Fine art photography by Craig Boehman.
Reality isn't a term I embrace in photography. There's a time and a place for "staying true to the scene" in documentary photography, naturally. But when it comes to any form of photography outside the realms of photojournalism and other genres that rely on more objective pursuits, anything goes.
This anything-goes spirit to approaching the photography industry is represented well by tech firms who are investing in AI technology, especially for photo editing. Skylum's Luminar AI is a case in point. Their sky replacement feature in their latest software release makes it easy to replace skies with their own stock photos. They also provide the option to add your own skies.
I've become interested in what AI technology can do for photo editing out of guilt, first and foremost. In the past, I haven't jumped on board quickly to a lot of technology and social media platforms as I should have, in retrospect. For this reason alone - call it atonement - I embraced the notion of being one of the first to sign up for Skylum's early bird deal and to download it and start using it immediately after release - which is what I've done.
A few months back I never dreamed I would consider sky replacement as an option in my editing workflow. To be perfectly frank, I considered many of the obvious sky replacement images out there floating around on the Internet as gaudy, as all-flash, and no substance. And maybe I'm still right...maybe this trend is deserving of an ugly death and will die out like the dinosaurs by way of some giant meteor of mass viewer fatigue, the same fate suffered by those countless millions who abused the HDR effect.
It's too early in my experimentation with sky replacement (not to mention, my fine art photography career) to strategize or to have an informed opinion on the best way forward for myself. There's an inner voice that is cautioning me to not over-use these effects, to avoid becoming dependent on sky replacement just because I photographed a subject with a sky. I don't need a permanent crutch to lean on in my photo editing life.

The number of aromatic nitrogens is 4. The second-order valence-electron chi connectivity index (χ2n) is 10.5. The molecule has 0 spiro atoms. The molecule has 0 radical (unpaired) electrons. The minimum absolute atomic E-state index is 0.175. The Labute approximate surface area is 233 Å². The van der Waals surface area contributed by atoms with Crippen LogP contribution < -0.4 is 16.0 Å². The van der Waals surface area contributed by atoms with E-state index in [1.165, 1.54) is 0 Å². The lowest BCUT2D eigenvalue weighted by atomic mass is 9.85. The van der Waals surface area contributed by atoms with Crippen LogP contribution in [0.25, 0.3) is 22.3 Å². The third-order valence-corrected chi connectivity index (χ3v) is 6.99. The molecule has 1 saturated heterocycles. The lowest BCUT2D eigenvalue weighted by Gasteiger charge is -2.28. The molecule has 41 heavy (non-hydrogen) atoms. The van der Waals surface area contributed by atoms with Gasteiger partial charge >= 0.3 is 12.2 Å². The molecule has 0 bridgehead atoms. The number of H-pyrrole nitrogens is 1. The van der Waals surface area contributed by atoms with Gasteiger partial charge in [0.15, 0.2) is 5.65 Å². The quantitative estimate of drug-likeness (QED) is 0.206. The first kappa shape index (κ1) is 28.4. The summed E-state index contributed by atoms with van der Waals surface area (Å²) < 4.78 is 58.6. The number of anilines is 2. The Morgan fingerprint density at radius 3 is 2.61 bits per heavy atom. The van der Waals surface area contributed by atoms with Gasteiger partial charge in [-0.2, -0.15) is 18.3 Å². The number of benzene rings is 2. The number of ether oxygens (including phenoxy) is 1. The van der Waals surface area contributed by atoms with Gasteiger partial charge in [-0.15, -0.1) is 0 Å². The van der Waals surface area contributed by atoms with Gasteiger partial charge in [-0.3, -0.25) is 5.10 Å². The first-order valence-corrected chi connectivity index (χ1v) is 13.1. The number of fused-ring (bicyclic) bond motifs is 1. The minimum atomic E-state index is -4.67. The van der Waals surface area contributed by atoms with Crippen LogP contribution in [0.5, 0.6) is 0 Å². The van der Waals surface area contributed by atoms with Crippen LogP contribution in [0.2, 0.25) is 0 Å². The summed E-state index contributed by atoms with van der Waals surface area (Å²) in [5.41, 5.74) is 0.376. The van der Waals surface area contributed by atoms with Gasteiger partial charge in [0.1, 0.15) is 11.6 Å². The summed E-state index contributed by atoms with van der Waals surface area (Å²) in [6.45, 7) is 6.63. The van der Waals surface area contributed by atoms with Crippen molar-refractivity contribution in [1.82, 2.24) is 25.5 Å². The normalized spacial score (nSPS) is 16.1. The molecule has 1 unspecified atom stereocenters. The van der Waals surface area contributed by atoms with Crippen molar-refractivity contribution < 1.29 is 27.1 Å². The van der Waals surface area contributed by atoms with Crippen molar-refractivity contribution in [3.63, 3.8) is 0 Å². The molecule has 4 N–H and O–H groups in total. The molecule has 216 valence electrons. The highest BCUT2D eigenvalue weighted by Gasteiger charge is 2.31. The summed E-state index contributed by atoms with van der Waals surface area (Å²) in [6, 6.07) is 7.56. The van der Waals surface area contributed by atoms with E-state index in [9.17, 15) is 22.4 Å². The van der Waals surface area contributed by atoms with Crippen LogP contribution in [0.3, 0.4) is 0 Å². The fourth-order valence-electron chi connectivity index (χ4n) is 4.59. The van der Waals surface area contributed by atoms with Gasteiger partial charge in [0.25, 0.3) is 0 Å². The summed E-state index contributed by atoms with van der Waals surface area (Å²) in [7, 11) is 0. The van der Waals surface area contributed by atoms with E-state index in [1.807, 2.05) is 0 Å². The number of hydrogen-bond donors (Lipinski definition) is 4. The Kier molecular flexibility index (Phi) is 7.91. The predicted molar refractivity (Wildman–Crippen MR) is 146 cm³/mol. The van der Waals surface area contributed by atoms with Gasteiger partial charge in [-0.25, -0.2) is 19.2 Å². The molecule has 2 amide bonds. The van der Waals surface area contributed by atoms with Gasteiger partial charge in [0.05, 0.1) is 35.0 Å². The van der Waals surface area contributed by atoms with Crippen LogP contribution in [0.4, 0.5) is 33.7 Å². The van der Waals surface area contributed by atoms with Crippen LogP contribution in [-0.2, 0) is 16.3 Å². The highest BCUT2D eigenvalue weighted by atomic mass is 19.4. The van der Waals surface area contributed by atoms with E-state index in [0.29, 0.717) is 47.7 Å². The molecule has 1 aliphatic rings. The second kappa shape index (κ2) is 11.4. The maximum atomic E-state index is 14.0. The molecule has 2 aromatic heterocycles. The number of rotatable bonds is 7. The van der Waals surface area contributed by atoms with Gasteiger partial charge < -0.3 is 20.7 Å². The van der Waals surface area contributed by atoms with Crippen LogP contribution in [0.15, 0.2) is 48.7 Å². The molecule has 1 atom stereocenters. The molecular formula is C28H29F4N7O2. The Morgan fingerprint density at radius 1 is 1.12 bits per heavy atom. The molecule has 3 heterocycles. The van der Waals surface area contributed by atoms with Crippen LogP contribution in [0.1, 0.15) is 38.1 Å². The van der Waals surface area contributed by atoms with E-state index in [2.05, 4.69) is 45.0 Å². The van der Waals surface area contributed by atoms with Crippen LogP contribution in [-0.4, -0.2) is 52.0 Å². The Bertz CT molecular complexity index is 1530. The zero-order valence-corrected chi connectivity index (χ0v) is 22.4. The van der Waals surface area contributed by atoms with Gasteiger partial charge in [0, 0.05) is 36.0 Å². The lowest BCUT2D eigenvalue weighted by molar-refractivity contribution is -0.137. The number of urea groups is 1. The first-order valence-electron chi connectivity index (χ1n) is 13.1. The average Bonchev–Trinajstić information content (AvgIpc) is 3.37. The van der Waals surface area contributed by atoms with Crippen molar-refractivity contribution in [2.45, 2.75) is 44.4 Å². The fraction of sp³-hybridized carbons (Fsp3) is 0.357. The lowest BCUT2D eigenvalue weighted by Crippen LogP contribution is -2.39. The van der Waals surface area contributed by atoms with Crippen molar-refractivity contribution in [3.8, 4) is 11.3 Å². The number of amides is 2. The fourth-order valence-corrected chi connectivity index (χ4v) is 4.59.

But there's another voice inside that is egging me on to explore my options, to push the boundaries of what sky replacement is currently. That means trying to break the software where I can, to use features like sky replacement as a tool for other yet-to-be-discovered uses.
I've already found one such use: for bodies of water. One of the weaknesses (creative strengths?) of Luminar AI is that while it is likely the best sky replacement software in the business to-date, there are still issues detecting skies where horizons aren't well-defined. Again, like in images with water. To wit, you can often trick Luminar AI into placing a sky directly into the water, just like I've done below.
Originally, I had tried to place the sky where the sky actually had been but gave up because it was way too much work to do it manually in Luminar AI. And why the hell should I sweat it when the AI engine is supposed to carry out the difficult manual labor? So in the end, I let the software place the sky where it thought it was and I cropped in to cut out all the unnecessary and confusing imagery that only a failed sky replacement attempt can produce.
Note that while this was a massive failure by Luminar AI, technically speaking, it still managed to leave the subject's reflection in the water alone. This informs me that there really is something special happening behind the scenes in the software. It proves to me too that there are ways to use sky replacement without contributing to the anticipated abuses and trends that such technologies always seem to spurn in their wake.